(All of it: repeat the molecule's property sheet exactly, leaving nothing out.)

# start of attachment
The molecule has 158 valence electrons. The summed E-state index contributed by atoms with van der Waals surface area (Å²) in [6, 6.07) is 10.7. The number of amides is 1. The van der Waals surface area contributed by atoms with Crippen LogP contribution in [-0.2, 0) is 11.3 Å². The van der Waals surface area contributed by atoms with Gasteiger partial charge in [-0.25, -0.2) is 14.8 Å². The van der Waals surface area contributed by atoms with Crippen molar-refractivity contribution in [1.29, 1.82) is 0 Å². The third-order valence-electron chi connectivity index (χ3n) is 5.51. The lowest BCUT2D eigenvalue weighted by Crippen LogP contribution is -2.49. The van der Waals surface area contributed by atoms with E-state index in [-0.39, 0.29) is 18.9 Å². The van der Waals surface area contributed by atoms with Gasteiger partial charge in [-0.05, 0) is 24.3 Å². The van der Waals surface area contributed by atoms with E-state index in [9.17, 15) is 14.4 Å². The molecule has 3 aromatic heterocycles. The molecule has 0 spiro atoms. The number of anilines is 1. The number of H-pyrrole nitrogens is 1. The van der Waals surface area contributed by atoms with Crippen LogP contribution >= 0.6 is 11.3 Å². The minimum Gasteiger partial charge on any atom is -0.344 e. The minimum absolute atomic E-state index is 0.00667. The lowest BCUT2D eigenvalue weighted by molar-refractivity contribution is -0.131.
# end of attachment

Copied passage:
The molecule has 158 valence electrons. The summed E-state index contributed by atoms with van der Waals surface area (Å²) in [6, 6.07) is 10.7. The number of amides is 1. The van der Waals surface area contributed by atoms with Crippen LogP contribution in [-0.2, 0) is 11.3 Å². The van der Waals surface area contributed by atoms with Gasteiger partial charge in [-0.25, -0.2) is 14.8 Å². The van der Waals surface area contributed by atoms with Crippen molar-refractivity contribution in [1.29, 1.82) is 0 Å². The third-order valence-electron chi connectivity index (χ3n) is 5.51. The lowest BCUT2D eigenvalue weighted by Crippen LogP contribution is -2.49. The van der Waals surface area contributed by atoms with E-state index in [-0.39, 0.29) is 18.9 Å². The van der Waals surface area contributed by atoms with Gasteiger partial charge in [-0.05, 0) is 24.3 Å². The van der Waals surface area contributed by atoms with E-state index in [9.17, 15) is 14.4 Å². The molecule has 3 aromatic heterocycles. The molecule has 0 spiro atoms. The number of anilines is 1. The number of H-pyrrole nitrogens is 1. The van der Waals surface area contributed by atoms with Crippen LogP contribution >= 0.6 is 11.3 Å². The minimum Gasteiger partial charge on any atom is -0.344 e. The minimum absolute atomic E-state index is 0.00667. The lowest BCUT2D eigenvalue weighted by molar-refractivity contribution is -0.131.